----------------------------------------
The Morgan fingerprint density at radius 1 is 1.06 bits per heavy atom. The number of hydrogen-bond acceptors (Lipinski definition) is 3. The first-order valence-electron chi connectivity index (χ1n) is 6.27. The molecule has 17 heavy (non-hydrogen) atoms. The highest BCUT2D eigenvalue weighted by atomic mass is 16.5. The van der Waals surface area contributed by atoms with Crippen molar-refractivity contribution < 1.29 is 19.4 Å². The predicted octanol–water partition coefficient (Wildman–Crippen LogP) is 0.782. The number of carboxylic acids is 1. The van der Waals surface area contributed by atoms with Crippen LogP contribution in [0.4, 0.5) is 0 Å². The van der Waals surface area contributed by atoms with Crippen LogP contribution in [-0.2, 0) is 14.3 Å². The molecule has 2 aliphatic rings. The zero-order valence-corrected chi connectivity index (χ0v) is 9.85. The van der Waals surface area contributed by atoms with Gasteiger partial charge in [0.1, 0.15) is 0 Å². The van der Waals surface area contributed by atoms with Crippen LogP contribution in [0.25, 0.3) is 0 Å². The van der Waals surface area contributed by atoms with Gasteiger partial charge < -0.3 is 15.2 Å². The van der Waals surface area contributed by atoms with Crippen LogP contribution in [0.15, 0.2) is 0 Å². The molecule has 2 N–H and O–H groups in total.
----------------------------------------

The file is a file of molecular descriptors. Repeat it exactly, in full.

The Morgan fingerprint density at radius 1 is 1.06 bits per heavy atom. The number of hydrogen-bond acceptors (Lipinski definition) is 3. The first-order valence-electron chi connectivity index (χ1n) is 6.27. The molecule has 17 heavy (non-hydrogen) atoms. The highest BCUT2D eigenvalue weighted by atomic mass is 16.5. The van der Waals surface area contributed by atoms with Crippen molar-refractivity contribution < 1.29 is 19.4 Å². The predicted octanol–water partition coefficient (Wildman–Crippen LogP) is 0.782. The number of carboxylic acids is 1. The van der Waals surface area contributed by atoms with Crippen LogP contribution in [0.4, 0.5) is 0 Å². The van der Waals surface area contributed by atoms with Crippen LogP contribution in [-0.2, 0) is 14.3 Å². The molecule has 2 aliphatic rings. The zero-order valence-corrected chi connectivity index (χ0v) is 9.85. The van der Waals surface area contributed by atoms with Gasteiger partial charge in [0.1, 0.15) is 0 Å². The van der Waals surface area contributed by atoms with Crippen LogP contribution in [0.25, 0.3) is 0 Å². The van der Waals surface area contributed by atoms with Gasteiger partial charge < -0.3 is 15.2 Å². The van der Waals surface area contributed by atoms with Crippen LogP contribution in [0.15, 0.2) is 0 Å². The molecule has 2 N–H and O–H groups in total.